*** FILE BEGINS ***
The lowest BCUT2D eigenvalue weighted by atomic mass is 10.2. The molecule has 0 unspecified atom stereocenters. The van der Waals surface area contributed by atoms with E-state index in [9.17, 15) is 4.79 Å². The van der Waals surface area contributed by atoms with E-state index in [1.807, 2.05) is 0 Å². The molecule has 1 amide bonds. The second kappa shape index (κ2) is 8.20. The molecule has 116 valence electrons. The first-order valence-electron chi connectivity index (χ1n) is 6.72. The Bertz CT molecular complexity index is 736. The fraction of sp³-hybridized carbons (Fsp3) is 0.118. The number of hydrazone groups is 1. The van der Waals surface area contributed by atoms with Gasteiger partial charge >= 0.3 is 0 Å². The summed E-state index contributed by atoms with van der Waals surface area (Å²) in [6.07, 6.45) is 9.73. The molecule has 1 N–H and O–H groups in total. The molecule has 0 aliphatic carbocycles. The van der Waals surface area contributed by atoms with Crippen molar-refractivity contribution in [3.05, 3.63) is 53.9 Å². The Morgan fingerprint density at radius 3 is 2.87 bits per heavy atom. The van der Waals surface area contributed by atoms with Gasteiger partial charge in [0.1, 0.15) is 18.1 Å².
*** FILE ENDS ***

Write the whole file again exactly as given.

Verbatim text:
The lowest BCUT2D eigenvalue weighted by atomic mass is 10.2. The molecule has 0 unspecified atom stereocenters. The van der Waals surface area contributed by atoms with E-state index in [9.17, 15) is 4.79 Å². The van der Waals surface area contributed by atoms with E-state index in [1.807, 2.05) is 0 Å². The molecule has 1 amide bonds. The second kappa shape index (κ2) is 8.20. The molecule has 116 valence electrons. The first-order valence-electron chi connectivity index (χ1n) is 6.72. The Bertz CT molecular complexity index is 736. The fraction of sp³-hybridized carbons (Fsp3) is 0.118. The number of hydrazone groups is 1. The van der Waals surface area contributed by atoms with Gasteiger partial charge >= 0.3 is 0 Å². The summed E-state index contributed by atoms with van der Waals surface area (Å²) in [6.07, 6.45) is 9.73. The molecule has 1 N–H and O–H groups in total. The molecule has 0 aliphatic carbocycles. The van der Waals surface area contributed by atoms with Crippen molar-refractivity contribution in [3.05, 3.63) is 53.9 Å². The Morgan fingerprint density at radius 3 is 2.87 bits per heavy atom. The van der Waals surface area contributed by atoms with Gasteiger partial charge in [0.1, 0.15) is 18.1 Å².